Don’t get spooked by talk of a 2022 real estate market recession. Today’s market looks nothing like 2008 – and neither will its recession. Whether you find yourself worried or hopeful about the future of U.S. real estate, there are a few key things to know about today’s state of the market.
Are we really in a housing recession?
What signifies a real estate recession? Most would gauge it by buyer activity or prices, but what it comes down to is builder activity. Again, a recession in the housing sector doesn’t point to a global, full-scale disaster as we saw in 2008. Right now, housing is in recession because of a decline in home sales and homebuilding activity.
That doesn’t mean, however, that prices are heading south. They’re evened out and stabilized, but it’s still quite common for sellers to get the full asking price, if not more, for their properties. So, while we’re in a housing recession in some ways – a trend fueled by rising homebuilding costs – in others, things remain the same.
All in all, however, there are some things every investor needs to know about the state of today’s housing recession.
5 Qualities that Define the 2022 Housing Recession
#1 – Inventory is tight
We’re used to it by now: inventory is severely lacking in just about every notable real estate market. Between sluggish homebuilding efforts still working to catch up to post-Great Recession real estate demand and reluctant sellers (even those that can easily ask top dollar!), inventory isn’t looking to increase any time soon. Other efforts have helped balance the lopsided supply/demand relationship, but don’t expect a glut of foreclosures or dropping prices due to oversupply.
The market may be shifting more in favor of buyers these days, but it’s far from a buyer’s paradise.
#2 – Fluctuating mortgage rates create windows of opportunity
Mortgage rates rose to the 6% range recently, discouraging cash-strapped homebuyers from pulling the trigger on their property purchases. But mortgage rates are in flux, and right now, even the smallest shift downward creates a pocket of opportunity. Prices are a bit more stable (though still at an all-time median high), and buyers can try to lock in a lower rate.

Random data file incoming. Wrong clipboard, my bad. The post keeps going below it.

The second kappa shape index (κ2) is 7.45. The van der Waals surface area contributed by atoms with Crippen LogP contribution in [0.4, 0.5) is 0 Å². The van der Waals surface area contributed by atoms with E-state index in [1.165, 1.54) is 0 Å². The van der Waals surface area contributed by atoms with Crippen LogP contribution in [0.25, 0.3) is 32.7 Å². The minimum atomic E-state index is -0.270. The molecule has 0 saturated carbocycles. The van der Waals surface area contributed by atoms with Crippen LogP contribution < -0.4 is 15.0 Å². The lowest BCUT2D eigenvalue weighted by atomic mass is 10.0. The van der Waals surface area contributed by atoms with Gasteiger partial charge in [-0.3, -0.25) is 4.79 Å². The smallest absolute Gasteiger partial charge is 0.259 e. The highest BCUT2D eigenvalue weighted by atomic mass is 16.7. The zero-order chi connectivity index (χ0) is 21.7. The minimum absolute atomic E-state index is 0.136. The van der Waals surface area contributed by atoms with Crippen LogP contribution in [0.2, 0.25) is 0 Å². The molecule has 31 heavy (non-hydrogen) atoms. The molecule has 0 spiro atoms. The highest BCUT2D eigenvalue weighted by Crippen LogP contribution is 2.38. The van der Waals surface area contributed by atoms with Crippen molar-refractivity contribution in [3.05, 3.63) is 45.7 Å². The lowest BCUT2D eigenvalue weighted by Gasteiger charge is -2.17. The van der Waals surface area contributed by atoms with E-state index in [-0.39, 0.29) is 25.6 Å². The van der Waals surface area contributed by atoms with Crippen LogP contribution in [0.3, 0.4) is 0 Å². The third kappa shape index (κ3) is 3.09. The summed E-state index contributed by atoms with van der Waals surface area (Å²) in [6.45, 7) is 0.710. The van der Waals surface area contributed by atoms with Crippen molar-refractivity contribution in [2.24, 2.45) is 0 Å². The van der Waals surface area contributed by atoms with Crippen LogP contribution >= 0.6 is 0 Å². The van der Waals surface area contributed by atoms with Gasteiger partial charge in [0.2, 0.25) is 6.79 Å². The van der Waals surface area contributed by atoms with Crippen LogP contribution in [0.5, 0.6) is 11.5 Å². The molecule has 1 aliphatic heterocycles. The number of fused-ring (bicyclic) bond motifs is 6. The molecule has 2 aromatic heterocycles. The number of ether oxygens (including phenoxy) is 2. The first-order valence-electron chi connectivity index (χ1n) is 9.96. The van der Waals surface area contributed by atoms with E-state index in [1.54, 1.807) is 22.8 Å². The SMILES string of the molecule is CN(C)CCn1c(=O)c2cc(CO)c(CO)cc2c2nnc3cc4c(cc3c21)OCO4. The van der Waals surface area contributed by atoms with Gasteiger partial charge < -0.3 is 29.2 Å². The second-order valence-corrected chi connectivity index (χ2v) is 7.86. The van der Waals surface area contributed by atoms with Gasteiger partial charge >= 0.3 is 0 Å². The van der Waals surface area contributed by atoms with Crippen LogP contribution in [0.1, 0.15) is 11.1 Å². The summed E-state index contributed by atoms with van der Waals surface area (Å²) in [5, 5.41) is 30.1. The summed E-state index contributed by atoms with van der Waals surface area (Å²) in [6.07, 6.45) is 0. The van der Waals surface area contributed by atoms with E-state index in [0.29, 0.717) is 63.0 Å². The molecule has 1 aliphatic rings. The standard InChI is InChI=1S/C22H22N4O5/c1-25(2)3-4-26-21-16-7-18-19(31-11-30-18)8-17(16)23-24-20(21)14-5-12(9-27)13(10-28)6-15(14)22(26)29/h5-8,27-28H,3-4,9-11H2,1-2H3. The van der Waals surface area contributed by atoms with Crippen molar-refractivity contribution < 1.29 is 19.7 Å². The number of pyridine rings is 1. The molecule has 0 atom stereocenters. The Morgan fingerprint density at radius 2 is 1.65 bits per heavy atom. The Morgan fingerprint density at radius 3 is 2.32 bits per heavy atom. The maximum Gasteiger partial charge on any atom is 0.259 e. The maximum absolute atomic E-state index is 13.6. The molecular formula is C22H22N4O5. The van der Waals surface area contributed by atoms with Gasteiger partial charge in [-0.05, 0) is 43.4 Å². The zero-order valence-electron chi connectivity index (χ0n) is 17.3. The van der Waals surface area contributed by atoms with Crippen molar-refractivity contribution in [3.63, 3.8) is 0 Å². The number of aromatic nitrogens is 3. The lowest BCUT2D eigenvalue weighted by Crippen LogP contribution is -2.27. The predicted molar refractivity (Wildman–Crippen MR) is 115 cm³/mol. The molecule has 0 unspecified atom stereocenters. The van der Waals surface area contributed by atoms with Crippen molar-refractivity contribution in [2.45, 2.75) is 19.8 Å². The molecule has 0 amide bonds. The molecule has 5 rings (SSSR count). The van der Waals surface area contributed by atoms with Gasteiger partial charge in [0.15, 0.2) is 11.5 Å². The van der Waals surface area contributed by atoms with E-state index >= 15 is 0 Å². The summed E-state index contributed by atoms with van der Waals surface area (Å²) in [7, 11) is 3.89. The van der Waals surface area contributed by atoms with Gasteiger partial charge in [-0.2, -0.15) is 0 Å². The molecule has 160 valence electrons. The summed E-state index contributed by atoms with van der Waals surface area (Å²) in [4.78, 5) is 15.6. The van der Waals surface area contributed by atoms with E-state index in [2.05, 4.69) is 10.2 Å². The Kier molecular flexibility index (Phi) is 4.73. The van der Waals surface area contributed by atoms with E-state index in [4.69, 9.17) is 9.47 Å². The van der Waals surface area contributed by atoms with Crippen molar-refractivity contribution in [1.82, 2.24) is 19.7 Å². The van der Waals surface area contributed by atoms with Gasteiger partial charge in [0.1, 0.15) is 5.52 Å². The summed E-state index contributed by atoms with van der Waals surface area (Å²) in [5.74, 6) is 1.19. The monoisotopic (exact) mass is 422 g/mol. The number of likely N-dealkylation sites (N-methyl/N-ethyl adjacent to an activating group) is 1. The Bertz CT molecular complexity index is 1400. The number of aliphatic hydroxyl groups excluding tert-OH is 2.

The days of a 3% mortgage might be gone, but all that means is that you’ve got to work smarter to get the best rate.
#3 – Demand will scale back, but prices may not
Because of tight inventory, even with demand cooling down, it’s unlikely that we’ll see prices outright drop in most markets. If anything, we’re going to see prices continue to stabilize. What this means is that buyers and investors will have a bit more time and bargaining power where their property purchases are concerned. You’ll have the breathing room that you may have lacked throughout the wild pandemic-era real estate market.
And, if you’ve bought wisely, your properties are going to retain their value for the foreseeable future. For investors, a recession won’t result in the lessening of rental demand. Homes are still on the unaffordable side, particularly for first-time homebuyers.
#4 – In this case, a recession isn’t a bad thing
“Recession” has been a dirty word for a long time. But recessions are a natural part of the economic cycle. It’s all in how you handle the economic climate!
For real estate investors, as the Great Recession did, opportunities will make themselves known. Buying properties will be a bit easier but rental demand will remain. You may have to pivot your strategy, but a recession is nothing to fear.
#5 – Supply alone isn’t enough to bring prices down
You’d think that the solution to record-high median home prices is in creating more inventory. And while this could help the market, inventory alone isn’t the fix. That’s because there’s a big reason for the homebuilding slowdown: the expense of construction. Inflation has made building new homes more costly than ever, resulting in higher prices for new construction.
As a result, there’s a stunning lack of starter homes on the market. Inventory can increase, but it doesn’t mean it will meet the needs of those waiting to buy. If the buyers can’t afford the supply, it isn’t doing much for rebalancing the market.
The bottom line is this: investors can find ways to flourish in any market conditions – recessions included! Don’t miss out on wealth-building opportunities now by waiting for an ideal market.
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